4) Start slow by allowing at least 1-2 day of rest in between training. Doing this gives ample time for your muscles to recover which reduces risk of fatigue-related injuries.
5) As a full contact sport, even if you are not sparring, you will be punching and kicking a lot of pads and heavy bags. There is going to be impact on your body and it affects you regardless of your age.
Muscle and bone loss are the two most common age-related issues which start when a person reaches around their late-30s.
To prevent and decrease the impact, you can consider taking supplements such as calcium (for bone loss), glucosamine and chondroitin (for cartilage), fish oil (reduce inflammation) and whey powder (for muscle loss).
Is it too late for you to start training Muay Thai? Well, if it’s 2 in the morning, where all the fight gyms have closed, it’s definitely too late.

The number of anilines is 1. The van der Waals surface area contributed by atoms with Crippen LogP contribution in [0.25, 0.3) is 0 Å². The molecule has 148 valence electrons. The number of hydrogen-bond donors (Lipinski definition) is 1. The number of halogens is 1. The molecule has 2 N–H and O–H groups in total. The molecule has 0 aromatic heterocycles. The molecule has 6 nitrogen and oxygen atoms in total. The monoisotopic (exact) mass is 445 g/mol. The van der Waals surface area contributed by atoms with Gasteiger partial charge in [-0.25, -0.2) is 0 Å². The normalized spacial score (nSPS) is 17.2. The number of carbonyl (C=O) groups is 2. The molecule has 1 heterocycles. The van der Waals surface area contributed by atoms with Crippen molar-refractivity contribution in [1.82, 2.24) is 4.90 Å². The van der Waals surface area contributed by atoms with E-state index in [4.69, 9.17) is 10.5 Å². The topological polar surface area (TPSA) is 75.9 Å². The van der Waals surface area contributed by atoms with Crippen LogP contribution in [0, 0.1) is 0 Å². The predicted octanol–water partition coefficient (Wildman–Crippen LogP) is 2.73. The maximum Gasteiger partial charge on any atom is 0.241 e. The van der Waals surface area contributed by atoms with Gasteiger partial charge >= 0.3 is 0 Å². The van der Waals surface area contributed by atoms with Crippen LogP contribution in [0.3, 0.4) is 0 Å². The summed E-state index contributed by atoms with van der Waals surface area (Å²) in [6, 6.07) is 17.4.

Never let your age dictate what you should or should not do in life. As they say, age is just a number. Never underestimate what you and your body are capable of. If you never try, you will never know. So go forth and seize the day!
NOTE: If you have a medical condition, you might want to get yourself medically approved or certified by your specialist before getting enrolled for Muay Thai classes. This might include -but not limited to- metabolic bone conditions, muscular disorders, respiratory or any chronic conditions.